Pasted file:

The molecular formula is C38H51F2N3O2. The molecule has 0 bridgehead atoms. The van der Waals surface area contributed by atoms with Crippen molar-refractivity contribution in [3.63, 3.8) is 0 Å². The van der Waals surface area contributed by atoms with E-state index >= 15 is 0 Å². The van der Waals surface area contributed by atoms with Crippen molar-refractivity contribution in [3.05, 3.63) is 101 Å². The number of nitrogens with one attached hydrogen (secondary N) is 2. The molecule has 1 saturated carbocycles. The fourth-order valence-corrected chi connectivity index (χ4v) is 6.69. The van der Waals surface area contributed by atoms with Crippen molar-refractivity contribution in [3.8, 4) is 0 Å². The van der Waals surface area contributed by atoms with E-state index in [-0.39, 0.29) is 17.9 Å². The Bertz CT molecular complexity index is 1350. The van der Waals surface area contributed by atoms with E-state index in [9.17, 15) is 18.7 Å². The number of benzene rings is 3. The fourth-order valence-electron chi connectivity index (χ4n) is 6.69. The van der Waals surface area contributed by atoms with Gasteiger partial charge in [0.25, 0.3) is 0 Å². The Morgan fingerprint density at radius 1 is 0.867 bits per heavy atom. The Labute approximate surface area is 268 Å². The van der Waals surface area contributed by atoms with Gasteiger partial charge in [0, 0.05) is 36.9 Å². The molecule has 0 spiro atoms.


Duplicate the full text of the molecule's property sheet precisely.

The molecular formula is C38H51F2N3O2. The molecule has 0 bridgehead atoms. The van der Waals surface area contributed by atoms with Crippen molar-refractivity contribution in [3.63, 3.8) is 0 Å². The van der Waals surface area contributed by atoms with E-state index >= 15 is 0 Å². The van der Waals surface area contributed by atoms with Crippen molar-refractivity contribution in [3.05, 3.63) is 101 Å². The number of nitrogens with one attached hydrogen (secondary N) is 2. The molecule has 1 saturated carbocycles. The fourth-order valence-corrected chi connectivity index (χ4v) is 6.69. The van der Waals surface area contributed by atoms with Crippen molar-refractivity contribution in [3.8, 4) is 0 Å². The van der Waals surface area contributed by atoms with E-state index in [-0.39, 0.29) is 17.9 Å². The Bertz CT molecular complexity index is 1350. The van der Waals surface area contributed by atoms with E-state index in [9.17, 15) is 18.7 Å². The number of benzene rings is 3. The fourth-order valence-electron chi connectivity index (χ4n) is 6.69. The van der Waals surface area contributed by atoms with Gasteiger partial charge in [0.25, 0.3) is 0 Å². The Morgan fingerprint density at radius 1 is 0.867 bits per heavy atom. The Labute approximate surface area is 268 Å². The van der Waals surface area contributed by atoms with Gasteiger partial charge in [0, 0.05) is 36.9 Å². The molecule has 0 spiro atoms.